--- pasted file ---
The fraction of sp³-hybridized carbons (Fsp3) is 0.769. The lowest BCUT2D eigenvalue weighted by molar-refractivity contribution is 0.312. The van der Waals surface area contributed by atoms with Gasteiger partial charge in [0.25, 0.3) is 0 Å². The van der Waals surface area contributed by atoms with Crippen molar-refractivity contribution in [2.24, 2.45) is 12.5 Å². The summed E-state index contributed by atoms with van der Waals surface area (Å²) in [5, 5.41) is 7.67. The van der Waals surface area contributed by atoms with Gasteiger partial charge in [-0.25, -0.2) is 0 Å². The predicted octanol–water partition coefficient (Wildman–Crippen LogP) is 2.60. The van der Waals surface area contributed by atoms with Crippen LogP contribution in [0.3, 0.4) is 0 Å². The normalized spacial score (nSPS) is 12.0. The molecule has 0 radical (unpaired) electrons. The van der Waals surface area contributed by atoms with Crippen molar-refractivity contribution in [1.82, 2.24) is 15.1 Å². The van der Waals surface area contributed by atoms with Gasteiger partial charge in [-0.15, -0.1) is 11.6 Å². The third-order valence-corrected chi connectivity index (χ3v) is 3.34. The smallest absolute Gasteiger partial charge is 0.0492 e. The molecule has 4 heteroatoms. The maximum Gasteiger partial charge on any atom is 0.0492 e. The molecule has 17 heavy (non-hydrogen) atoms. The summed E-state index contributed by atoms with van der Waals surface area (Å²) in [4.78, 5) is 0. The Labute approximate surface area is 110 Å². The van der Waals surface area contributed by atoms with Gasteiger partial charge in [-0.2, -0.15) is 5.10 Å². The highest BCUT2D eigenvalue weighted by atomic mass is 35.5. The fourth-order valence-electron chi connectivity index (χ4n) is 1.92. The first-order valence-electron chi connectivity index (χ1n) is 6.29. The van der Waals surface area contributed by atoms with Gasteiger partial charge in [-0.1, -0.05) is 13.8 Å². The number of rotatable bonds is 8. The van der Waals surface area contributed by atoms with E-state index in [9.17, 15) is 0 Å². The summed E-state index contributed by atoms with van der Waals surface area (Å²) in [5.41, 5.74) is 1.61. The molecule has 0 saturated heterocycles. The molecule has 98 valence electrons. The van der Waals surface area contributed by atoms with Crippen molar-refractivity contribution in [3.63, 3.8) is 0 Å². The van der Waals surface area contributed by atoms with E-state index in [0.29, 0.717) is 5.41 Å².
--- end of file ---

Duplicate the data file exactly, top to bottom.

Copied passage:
The fraction of sp³-hybridized carbons (Fsp3) is 0.769. The lowest BCUT2D eigenvalue weighted by molar-refractivity contribution is 0.312. The van der Waals surface area contributed by atoms with Gasteiger partial charge in [0.25, 0.3) is 0 Å². The van der Waals surface area contributed by atoms with Crippen molar-refractivity contribution in [2.24, 2.45) is 12.5 Å². The summed E-state index contributed by atoms with van der Waals surface area (Å²) in [5, 5.41) is 7.67. The van der Waals surface area contributed by atoms with Gasteiger partial charge in [-0.25, -0.2) is 0 Å². The predicted octanol–water partition coefficient (Wildman–Crippen LogP) is 2.60. The van der Waals surface area contributed by atoms with Crippen LogP contribution in [0.3, 0.4) is 0 Å². The normalized spacial score (nSPS) is 12.0. The molecule has 0 radical (unpaired) electrons. The van der Waals surface area contributed by atoms with Crippen molar-refractivity contribution in [1.82, 2.24) is 15.1 Å². The van der Waals surface area contributed by atoms with Gasteiger partial charge in [-0.15, -0.1) is 11.6 Å². The third-order valence-corrected chi connectivity index (χ3v) is 3.34. The smallest absolute Gasteiger partial charge is 0.0492 e. The molecule has 4 heteroatoms. The maximum Gasteiger partial charge on any atom is 0.0492 e. The molecule has 17 heavy (non-hydrogen) atoms. The summed E-state index contributed by atoms with van der Waals surface area (Å²) in [4.78, 5) is 0. The Labute approximate surface area is 110 Å². The van der Waals surface area contributed by atoms with Gasteiger partial charge in [-0.2, -0.15) is 5.10 Å². The highest BCUT2D eigenvalue weighted by atomic mass is 35.5. The fourth-order valence-electron chi connectivity index (χ4n) is 1.92. The first-order valence-electron chi connectivity index (χ1n) is 6.29. The van der Waals surface area contributed by atoms with Gasteiger partial charge in [-0.1, -0.05) is 13.8 Å². The number of rotatable bonds is 8. The van der Waals surface area contributed by atoms with E-state index in [9.17, 15) is 0 Å². The summed E-state index contributed by atoms with van der Waals surface area (Å²) in [5.41, 5.74) is 1.61. The molecule has 0 saturated heterocycles. The molecule has 98 valence electrons. The van der Waals surface area contributed by atoms with Crippen molar-refractivity contribution in [3.63, 3.8) is 0 Å². The van der Waals surface area contributed by atoms with E-state index in [0.29, 0.717) is 5.41 Å².